Studying abroad can be a life-changing experience


Laura Faye Albrecht, Creative Director

I was sitting in Upton Hall 311 when Daniella came into my life. She was giving a big spiel in her sassy Italian accent about the program she directs ­– SUNY Siena Study Abroad Program. I was mesmerized.

Not only by the classes: Wine Essentials, Painting in Italy, Italian Language – but by this overly passionate Italian lady who seemed to be speaking directly to me. If your journey through SUNY Buffalo State’s undergrad program has been anything like mine, I was feeling pretty burnt out. I needed a big change in my life and I needed new inspiration.

“Travel will change your life forever,” Daniella said, I think she was staring into my soul. “You need to go to Italy, you will never regret it.” Twelve weeks later I was frantically running through the JFK airport, about to miss a connecting flight to Frankfurt, following the mysterious Italian woman who showed up one day in my class. I was wondering what the hell I was getting myself into.

Everything leading up to the moment you sit down on your international flight is excruciatingly frustrating and nerve-wracking, especially if you’ve never travelled for a long-term stay before. Paperwork and fundraising is endless, and the anticipation of jumping into the void is somewhat terrifying. Once you’ve made it this far, you’re golden.

The only thing you have left to do is open yourself up to the world, be proactive in submerging yourself in a strange culture, and be like an infant in your curiosity and acceptance of the world around you. It’s easier said than done, but worth every experience you’ll find.

I lived with a Sienese host-mother who showered me with love and hospitality every minute of the day. She cooked and cleaned for me, spoke to me in Italian, taught me Italian, taught me about Italian men, told me jokes in Italian, made sure I was happy every day and helped me feel better if I was down. The bond with her was instant, I still think about her every day.

I attended classes in the center of the city, where the classroom windows overlooked the piazza and town hall of Siena. Our four-day weekends were full of traveling to new places and making new friends who I will remember for the rest of my life.

This hiatus in my undergrad studies is by far the most valuable life experience I’ve ever had. It made me realize that I can do a lot more than I think I can. There were times when I was alone, somewhat lost and without a phone, in a country where I didn’t speak the language, and I made it back home on my own.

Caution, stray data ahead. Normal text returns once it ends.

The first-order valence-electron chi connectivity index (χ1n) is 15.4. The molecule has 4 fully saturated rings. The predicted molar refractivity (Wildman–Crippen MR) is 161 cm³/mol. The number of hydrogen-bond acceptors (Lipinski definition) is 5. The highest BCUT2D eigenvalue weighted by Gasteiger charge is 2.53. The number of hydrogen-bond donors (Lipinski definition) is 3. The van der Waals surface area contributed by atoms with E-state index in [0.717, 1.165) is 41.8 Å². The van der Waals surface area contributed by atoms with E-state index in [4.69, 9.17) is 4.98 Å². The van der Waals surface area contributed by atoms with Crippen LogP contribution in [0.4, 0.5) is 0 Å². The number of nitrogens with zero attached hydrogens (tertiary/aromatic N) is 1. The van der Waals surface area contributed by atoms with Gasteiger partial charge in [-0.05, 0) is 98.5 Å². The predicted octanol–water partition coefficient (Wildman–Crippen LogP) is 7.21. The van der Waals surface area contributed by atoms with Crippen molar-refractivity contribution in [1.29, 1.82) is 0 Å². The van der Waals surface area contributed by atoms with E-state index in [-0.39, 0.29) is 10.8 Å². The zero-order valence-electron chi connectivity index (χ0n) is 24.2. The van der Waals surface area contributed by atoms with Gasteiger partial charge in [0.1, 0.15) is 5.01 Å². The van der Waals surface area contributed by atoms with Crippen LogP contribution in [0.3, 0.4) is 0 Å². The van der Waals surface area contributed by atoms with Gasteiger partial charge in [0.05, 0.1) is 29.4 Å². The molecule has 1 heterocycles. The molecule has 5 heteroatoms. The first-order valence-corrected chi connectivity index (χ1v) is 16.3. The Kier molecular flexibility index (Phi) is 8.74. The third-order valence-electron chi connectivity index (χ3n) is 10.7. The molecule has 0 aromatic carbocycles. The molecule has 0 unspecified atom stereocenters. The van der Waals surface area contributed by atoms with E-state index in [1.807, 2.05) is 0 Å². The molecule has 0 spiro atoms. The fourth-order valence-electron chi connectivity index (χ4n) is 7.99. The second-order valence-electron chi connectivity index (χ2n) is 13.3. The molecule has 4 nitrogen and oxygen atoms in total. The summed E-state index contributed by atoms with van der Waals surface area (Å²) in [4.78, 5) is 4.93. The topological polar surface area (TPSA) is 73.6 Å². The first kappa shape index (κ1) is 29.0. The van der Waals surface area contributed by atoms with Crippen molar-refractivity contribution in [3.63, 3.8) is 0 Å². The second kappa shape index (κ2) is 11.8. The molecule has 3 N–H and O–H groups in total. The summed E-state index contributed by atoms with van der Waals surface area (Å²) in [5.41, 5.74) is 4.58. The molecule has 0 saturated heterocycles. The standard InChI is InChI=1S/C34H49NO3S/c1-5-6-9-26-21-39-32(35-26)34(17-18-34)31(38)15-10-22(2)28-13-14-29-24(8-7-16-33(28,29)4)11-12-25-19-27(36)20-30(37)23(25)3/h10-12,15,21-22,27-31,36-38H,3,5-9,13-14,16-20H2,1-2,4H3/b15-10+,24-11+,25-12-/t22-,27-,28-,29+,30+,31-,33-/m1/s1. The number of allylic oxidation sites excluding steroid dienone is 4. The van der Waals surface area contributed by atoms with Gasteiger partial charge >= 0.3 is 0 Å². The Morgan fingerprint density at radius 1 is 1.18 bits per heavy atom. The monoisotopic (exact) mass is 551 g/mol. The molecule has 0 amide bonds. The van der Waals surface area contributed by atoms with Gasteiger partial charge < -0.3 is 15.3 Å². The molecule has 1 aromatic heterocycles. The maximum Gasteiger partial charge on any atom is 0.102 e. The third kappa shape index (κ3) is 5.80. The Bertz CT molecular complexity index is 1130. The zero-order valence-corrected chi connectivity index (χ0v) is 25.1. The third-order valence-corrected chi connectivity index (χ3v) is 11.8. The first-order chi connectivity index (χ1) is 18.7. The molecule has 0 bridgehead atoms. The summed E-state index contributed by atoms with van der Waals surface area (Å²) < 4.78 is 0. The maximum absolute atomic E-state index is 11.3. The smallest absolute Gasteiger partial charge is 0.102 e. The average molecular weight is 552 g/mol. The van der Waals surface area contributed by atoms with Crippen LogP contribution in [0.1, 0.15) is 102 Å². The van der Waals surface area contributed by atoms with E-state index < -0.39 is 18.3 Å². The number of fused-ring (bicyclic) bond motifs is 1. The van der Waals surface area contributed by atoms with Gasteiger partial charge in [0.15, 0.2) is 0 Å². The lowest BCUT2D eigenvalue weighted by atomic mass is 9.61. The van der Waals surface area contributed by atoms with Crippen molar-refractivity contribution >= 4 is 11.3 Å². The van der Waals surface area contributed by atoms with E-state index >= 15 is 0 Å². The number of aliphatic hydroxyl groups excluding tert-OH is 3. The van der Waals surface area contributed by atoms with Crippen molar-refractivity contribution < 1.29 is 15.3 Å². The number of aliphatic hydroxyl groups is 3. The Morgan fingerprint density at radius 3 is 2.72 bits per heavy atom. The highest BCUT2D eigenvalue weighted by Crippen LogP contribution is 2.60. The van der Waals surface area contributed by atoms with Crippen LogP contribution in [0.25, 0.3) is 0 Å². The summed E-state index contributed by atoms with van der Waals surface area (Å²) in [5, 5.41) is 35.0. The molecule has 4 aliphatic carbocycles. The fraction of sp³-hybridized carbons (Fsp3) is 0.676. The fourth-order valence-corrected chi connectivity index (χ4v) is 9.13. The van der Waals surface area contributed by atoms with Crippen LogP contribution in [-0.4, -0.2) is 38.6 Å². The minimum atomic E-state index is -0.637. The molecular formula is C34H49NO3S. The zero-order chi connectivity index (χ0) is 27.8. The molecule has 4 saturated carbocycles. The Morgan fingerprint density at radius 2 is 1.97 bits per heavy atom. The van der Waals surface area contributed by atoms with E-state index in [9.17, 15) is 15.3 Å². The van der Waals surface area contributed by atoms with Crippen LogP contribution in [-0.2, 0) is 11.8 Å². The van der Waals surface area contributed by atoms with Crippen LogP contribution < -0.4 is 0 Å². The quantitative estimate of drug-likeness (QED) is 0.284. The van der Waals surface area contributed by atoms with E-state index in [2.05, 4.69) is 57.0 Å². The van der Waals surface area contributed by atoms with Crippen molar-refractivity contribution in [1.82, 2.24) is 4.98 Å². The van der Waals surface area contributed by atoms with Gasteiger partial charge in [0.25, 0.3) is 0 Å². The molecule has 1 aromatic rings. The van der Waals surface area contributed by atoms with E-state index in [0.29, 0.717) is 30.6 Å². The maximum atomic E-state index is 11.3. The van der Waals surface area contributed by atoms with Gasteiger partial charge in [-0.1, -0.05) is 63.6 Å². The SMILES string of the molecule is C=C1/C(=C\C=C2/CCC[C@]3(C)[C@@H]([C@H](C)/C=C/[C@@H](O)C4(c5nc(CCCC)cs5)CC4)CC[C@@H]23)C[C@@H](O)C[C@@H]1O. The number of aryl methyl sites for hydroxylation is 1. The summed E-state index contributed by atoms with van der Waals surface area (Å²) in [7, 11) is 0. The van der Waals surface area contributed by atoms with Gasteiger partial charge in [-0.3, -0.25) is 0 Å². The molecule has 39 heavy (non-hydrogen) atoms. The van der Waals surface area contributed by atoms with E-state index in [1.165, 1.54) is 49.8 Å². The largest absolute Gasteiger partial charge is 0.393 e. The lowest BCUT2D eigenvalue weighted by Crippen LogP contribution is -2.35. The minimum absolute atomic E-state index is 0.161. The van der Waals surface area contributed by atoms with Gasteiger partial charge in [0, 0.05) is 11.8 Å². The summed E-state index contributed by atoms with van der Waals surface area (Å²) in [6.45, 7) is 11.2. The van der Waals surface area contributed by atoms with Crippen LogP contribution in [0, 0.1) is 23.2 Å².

Before traveling, this is one of the very specific scenarios that seemed like a living nightmare to me. Once you’re in the middle of these situations, you’ll surprise yourself by how resourceful and courageous you can be. It taught me to open myself wide to the world, accepting positive and negative experiences alike, and allowing them all to grow and shape me.

Traveling with a school group is also a huge safety net, and will help your first international living experience tremendously. Professors invest themselves in your life and your safety as if you are their own child. Every time we left the country to travel, someone would check in to make sure we were safe and helped us arrange plans when things went wrong (which they often do!).

Living in Italy was beautiful. The inspiration I found is indescribable and beyond anything I ever imagined. Being inside the “heart of art” is truly priceless, there is nothing like it in the world.

I stood directly in front of so many masterpieces that sent chills down my spine. Italy is much older and richer in history than is even comprehendible sometimes.

My Italian language professor, Vittoria, reminded me in class one morning, “The greatest journey is the one within.” In my experience, travel is one of the most radical and necessary catalysts for personal growth. My perception of the world and myself was so very inaccurate.

I had notions and prides that needed to be released and I realized that I have so much to learn. My knowledge of how the world works is a tiny blip on the universe, but it’s so good to feel challenged in this way. I am so happy that I stepped out of my comfort zone to take this journey.

I carry new things inside of me that I’ll have forever. All of the challenges that occurred along the way pushed me to grow, and opened my heart and mind to new people and ideas. I can’t wait to travel again.

If I could offer one piece of advice, I would say something very similar to what my beautiful Italian friend Daniella once told me: Go travel, you will never regret it.

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